MIT ranks 7th in nation for parents' top picks


When parents of college-bound children dream about the best college for their children--if price and acceptance were no obstacle--MIT ranks among the top 10 choices.

Students, however, seem to be in more of a New York University state of mind.

MIT ranked as the number seven "dream college" among parents surveyed by the Princeton Review in its annual "2007 College Hopes & Worries Survey" released March 28. The number one choice among parents was Stanford. Students ranked New York University as their first choice, followed by Harvard.

In the survey of 4,594 college applicants and 1,260 parents of applicants, the most desirable schools as ranked by parents were (in order): Stanford, Princeton, Harvard, Brown, Notre Dame, Boston College, MIT, Northwestern, Yale and Georgetown. Students preferred (in order): New York University, Harvard, Stanford, Princeton, Columbia, Yale, UCLA, Brown, Georgetown and the University of Pennsylvania.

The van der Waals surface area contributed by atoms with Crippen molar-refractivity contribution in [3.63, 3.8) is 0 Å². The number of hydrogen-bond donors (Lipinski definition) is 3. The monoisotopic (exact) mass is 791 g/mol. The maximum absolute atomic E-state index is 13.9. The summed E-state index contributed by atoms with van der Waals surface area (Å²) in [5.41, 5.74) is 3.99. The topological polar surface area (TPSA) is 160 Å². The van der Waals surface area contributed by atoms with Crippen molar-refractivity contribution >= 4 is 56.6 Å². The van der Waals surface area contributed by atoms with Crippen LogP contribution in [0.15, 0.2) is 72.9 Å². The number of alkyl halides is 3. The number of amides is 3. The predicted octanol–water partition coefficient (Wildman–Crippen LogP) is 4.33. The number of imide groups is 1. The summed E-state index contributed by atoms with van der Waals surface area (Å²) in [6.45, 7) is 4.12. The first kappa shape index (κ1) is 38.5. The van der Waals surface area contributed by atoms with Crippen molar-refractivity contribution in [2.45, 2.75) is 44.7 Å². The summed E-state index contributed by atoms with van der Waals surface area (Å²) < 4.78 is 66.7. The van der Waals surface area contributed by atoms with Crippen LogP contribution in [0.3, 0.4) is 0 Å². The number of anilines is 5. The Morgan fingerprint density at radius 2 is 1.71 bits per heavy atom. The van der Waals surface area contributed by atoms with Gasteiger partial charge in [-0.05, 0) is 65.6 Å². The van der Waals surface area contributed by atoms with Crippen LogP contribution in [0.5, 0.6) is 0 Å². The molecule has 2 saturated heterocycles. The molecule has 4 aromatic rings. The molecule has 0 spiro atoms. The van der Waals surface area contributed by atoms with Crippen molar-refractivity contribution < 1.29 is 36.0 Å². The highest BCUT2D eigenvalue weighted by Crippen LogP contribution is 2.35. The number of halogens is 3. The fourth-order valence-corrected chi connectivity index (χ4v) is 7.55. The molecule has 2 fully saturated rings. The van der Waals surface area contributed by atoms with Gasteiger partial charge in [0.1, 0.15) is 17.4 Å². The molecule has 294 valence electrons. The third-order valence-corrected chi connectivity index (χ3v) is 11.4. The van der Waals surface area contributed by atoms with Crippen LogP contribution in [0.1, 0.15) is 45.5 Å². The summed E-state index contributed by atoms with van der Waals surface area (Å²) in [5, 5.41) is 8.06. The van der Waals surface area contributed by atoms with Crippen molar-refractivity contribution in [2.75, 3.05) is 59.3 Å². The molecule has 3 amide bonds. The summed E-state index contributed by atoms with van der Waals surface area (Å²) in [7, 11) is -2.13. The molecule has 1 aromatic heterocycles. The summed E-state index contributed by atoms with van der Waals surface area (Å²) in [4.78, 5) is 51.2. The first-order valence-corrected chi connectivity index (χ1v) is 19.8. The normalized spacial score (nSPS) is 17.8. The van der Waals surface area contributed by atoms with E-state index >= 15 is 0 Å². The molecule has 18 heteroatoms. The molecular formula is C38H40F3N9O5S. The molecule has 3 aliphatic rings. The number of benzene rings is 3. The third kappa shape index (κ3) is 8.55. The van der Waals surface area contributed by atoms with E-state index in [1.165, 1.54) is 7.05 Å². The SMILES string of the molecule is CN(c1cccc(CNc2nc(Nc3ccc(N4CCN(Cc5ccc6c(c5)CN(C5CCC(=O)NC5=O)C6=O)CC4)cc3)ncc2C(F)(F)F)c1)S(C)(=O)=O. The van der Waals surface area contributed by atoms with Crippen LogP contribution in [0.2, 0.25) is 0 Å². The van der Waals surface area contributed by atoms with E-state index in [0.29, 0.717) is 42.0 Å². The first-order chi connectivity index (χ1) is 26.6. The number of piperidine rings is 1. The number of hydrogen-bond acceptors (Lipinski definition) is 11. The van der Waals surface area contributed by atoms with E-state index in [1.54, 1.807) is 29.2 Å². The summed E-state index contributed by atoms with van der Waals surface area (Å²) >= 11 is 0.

The survey also found that anxiety over picking a college has grown. About 65 percent of both parents and students surveyed reported having a "high level" of stress about the application process--up 6 percent from last year. A whopping 70 percent of both students and parents expect the cost of a degree to exceed $75,000. Only 8 percent said they will attend the college that is the "most affordable," yet 51 percent said getting financial aid would be "extremely necessary" to pay for school.

The 12-question survey, published in the Princeton Review "Best 361 Colleges: 2007 Edition," was conducted by mail and online from September to mid-March.


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